An FO is an FO, no matter how small.

I just finished wrapping the Christmas presents.


Back when I was a teenager I spent two Christmas seasons wrapping gifts in the little department store in my home town. That taught me how to wrap efficiently and tidily, although our results (my best friend and I worked there together) pale when compared to the gift-wrapping you might get at Saks or Macy's or Nordstrom. It has always surprised me how long it takes to wrap gifts. It seems like once the thinking and the deciding and the schlepping from store to store (in the old days) and the internet shopping (now) and the buying is done, the last step should be over in a snap. This year it seemed to go quickly, maybe because I knew it would take a while or maybe because there were not all that many presents to wrap or maybe because I was listening to an audio book (last bit of The Girl Who Kicked the Hornet's Nest, then Bill Bryson's At Home: A Short History of Private Life, thanks for asking). Anyway, the task is done for another year.

Note: The Leinie's box visible in the background is NOT a Christmas gift. It just happened to be sitting in the right spot to look that way. (If you are not from the Upper Midwest, you may not know about Leinie's. Follow the link to become informed.)

* * * * *

You may have noticed the balls on the bottom shelf of my cart. They are the FO in the title, dryer balls that I made. We have used dryer sheets forever, but I heard about using wadded-up balls of aluminum foil to eliminate static electricity so I tried those. Two foil balls didn't seem to reduce the static much, and I started to have bits of aluminum foil all over the laundry room. Apparently a ball of wadded-up aluminum foil doesn't last forever — who knew?

But felted yarn balls? Perfect project for a knitter with some extra yarn. Brown, purple, and dark green. I chose dark colors to avoid any possibility of adding lint to the dark loads. My dryer sucks at removing lint.

3 balls

Three felted balls, however, were not enough — still had static cling. So I made some more. Blue, maroon, and black, at left. 

6 balls

I haven't done laundry since I made them so I don't know whether six balls will work any better than three. Stay tuned. They were fun to make, though šŸ™‚

* * * * *

No word on the CT scan yet. Thanks for all the good wishes! My doc finally called me today to tell me she cannot find the results in my chart.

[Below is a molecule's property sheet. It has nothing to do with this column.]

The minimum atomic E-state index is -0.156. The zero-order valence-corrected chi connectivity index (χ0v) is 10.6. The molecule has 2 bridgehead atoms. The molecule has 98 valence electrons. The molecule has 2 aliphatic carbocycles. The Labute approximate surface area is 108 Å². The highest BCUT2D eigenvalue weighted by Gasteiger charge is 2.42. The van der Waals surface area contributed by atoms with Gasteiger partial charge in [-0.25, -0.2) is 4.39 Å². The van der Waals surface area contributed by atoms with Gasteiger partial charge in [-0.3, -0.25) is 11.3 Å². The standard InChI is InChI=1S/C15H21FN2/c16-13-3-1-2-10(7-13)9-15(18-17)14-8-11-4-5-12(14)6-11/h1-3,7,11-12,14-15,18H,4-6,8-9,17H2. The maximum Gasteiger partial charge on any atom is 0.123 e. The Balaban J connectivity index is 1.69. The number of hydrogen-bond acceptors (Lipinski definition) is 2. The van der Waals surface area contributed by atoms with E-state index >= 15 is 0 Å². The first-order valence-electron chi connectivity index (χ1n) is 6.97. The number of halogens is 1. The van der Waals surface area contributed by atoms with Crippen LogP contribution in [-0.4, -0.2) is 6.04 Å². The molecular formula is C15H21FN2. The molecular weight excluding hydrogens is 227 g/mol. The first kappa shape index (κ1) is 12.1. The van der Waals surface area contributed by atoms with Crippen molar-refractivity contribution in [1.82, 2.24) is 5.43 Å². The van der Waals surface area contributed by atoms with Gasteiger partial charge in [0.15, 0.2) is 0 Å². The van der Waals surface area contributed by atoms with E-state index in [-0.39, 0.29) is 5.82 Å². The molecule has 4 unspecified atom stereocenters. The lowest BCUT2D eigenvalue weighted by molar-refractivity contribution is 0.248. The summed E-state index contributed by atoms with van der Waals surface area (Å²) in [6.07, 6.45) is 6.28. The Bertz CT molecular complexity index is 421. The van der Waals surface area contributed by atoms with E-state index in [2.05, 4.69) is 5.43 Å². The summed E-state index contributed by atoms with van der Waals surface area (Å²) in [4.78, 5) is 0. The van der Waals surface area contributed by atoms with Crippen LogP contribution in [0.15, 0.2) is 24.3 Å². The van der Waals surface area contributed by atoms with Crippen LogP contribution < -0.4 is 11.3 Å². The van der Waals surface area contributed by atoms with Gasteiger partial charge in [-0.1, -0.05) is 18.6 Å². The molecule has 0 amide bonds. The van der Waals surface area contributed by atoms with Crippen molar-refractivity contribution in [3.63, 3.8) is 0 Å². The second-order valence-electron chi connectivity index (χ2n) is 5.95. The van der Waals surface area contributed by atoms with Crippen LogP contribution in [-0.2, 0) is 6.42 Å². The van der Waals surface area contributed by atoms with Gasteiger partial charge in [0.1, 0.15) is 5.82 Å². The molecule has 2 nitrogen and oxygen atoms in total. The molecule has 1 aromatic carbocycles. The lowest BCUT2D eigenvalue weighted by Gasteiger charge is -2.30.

The scan was done at a hospital in MN that is in a completely different health care conglomerate than my usual and hospital and clinics, which is probably why the information flow is less than optimal. Still, I have made numerous calls on Tuesday and Wednesday and again today to both places, making sure that the results were transmitted to the right place and that my doc was reminded to call me. Apparently the only call that mattered was the one today to ask the nurse to remind her to call. In her favor, my doctor gave me her personal cell number to call her tomorrow at home — she is off tomorrow — to find out if the results have been found.

As I said above, stay tuned…

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0 Responses to An FO is an FO, no matter how small.

  1. Chris says:

    They can’t find your results?! Ack!!
    Heh, all two Christmases working for B Dalton’s and having to wrap presents taught me was that I hatez it, I doez, so I’m super sloppy when I wrap now.

  2. Diane says:

    Cool idea, they look like they’d make good cat toys too.
    We’re going to have to keep our fingers crossed a while longer. Hope you get your answers soon.

  3. tammy says:

    How are you liking the Bryson? I’ve got it on the coffee table in the next up to read position. šŸ™‚
    Fingers crossed you get your results very, very soon!

  4. Mel says:

    The other question, of course, is whether the radiologist has read the scan yet and/or whether the report has been transcribed and transmitted. So many ridiculous layers. Personally, I’d probably be having a Leinie’s while I was waiting, particularly since it’s damn near impossible to find here in New England.

  5. gayle says:

    To me, it seems like adding wool balls to the dryer would cause static rather than eliminate it. Distant memories of childhood science experiments – rubbing objects with wool and then sticking them to walls.
    And can’t you stick a cat to the ceiling by rubbing it with a balloon? (Or maybe the other way round…)
    I hope all your med people get their communication together soon. Still sending positive thoughts.

  6. Cindy G says:

    Headdesk, indeed. Hang in there.
    As one whose wrapping skills are, um, minimal, the two most imortant words in my gift season vocabulary are: Gift. Bags.
    Hope your holiday time with family is good and may even involve some of that Leinies.

  7. lisa says:

    I used to like to wrap things up in plain paper and do fancy things w/ pine and cedar twigs, but who has time for that now? I manage to get the paper on, but rarely any ribbon…
    So, I’ve only been skimming blogs lately (that time thing), what’s going on in your head?? Have you read a book called “How Doctors Think”? I’m nearly done w/ it and think it’s a great read… I am in process of setting up a neurologist appt in Boston, and the book has helped me frame some things.

  8. Cathy-Cate says:

    The Leinie’s COULD be a Christmas present. Just sayin’.
    I’m reading backwards so already know the good results. If only I could have told past you!

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